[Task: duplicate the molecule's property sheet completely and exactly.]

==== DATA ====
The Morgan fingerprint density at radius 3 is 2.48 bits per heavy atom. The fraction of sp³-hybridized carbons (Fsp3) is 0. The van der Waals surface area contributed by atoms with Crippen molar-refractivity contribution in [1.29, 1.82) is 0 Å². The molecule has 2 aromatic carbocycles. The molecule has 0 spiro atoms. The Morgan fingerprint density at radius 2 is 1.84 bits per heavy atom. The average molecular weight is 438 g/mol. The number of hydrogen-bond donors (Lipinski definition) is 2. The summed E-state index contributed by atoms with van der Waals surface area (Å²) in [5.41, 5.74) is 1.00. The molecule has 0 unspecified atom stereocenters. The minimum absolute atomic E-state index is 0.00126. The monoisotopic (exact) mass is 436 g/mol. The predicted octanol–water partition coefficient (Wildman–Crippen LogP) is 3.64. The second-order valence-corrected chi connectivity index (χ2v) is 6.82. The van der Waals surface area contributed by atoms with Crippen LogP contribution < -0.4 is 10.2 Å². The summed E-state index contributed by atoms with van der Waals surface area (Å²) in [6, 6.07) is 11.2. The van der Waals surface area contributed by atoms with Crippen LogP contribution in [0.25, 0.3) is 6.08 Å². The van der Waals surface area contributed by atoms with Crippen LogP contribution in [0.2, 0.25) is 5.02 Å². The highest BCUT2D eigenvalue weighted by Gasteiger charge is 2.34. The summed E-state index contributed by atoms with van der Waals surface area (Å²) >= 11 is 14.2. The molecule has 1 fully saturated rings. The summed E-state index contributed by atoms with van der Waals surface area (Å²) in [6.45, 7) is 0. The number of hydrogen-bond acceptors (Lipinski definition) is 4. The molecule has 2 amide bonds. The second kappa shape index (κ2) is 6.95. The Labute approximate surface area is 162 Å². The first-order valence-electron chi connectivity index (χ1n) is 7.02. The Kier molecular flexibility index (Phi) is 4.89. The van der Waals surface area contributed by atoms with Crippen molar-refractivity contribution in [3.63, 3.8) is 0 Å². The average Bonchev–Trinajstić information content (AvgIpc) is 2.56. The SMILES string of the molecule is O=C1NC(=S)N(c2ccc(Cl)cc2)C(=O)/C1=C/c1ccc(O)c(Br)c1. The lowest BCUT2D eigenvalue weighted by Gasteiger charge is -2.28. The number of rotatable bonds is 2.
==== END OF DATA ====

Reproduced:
The Morgan fingerprint density at radius 3 is 2.48 bits per heavy atom. The fraction of sp³-hybridized carbons (Fsp3) is 0. The van der Waals surface area contributed by atoms with Crippen molar-refractivity contribution in [1.29, 1.82) is 0 Å². The molecule has 2 aromatic carbocycles. The molecule has 0 spiro atoms. The Morgan fingerprint density at radius 2 is 1.84 bits per heavy atom. The average molecular weight is 438 g/mol. The number of hydrogen-bond donors (Lipinski definition) is 2. The summed E-state index contributed by atoms with van der Waals surface area (Å²) in [5.41, 5.74) is 1.00. The molecule has 0 unspecified atom stereocenters. The minimum absolute atomic E-state index is 0.00126. The monoisotopic (exact) mass is 436 g/mol. The predicted octanol–water partition coefficient (Wildman–Crippen LogP) is 3.64. The second-order valence-corrected chi connectivity index (χ2v) is 6.82. The van der Waals surface area contributed by atoms with Crippen LogP contribution < -0.4 is 10.2 Å². The summed E-state index contributed by atoms with van der Waals surface area (Å²) in [6, 6.07) is 11.2. The van der Waals surface area contributed by atoms with Crippen LogP contribution in [0.25, 0.3) is 6.08 Å². The van der Waals surface area contributed by atoms with Crippen LogP contribution in [0.2, 0.25) is 5.02 Å². The highest BCUT2D eigenvalue weighted by Gasteiger charge is 2.34. The summed E-state index contributed by atoms with van der Waals surface area (Å²) >= 11 is 14.2. The molecule has 1 fully saturated rings. The summed E-state index contributed by atoms with van der Waals surface area (Å²) in [6.45, 7) is 0. The number of hydrogen-bond acceptors (Lipinski definition) is 4. The molecule has 2 amide bonds. The second kappa shape index (κ2) is 6.95. The Labute approximate surface area is 162 Å². The first-order valence-electron chi connectivity index (χ1n) is 7.02. The Kier molecular flexibility index (Phi) is 4.89. The van der Waals surface area contributed by atoms with Crippen molar-refractivity contribution in [3.63, 3.8) is 0 Å². The average Bonchev–Trinajstić information content (AvgIpc) is 2.56. The SMILES string of the molecule is O=C1NC(=S)N(c2ccc(Cl)cc2)C(=O)/C1=C/c1ccc(O)c(Br)c1. The lowest BCUT2D eigenvalue weighted by Gasteiger charge is -2.28. The number of rotatable bonds is 2.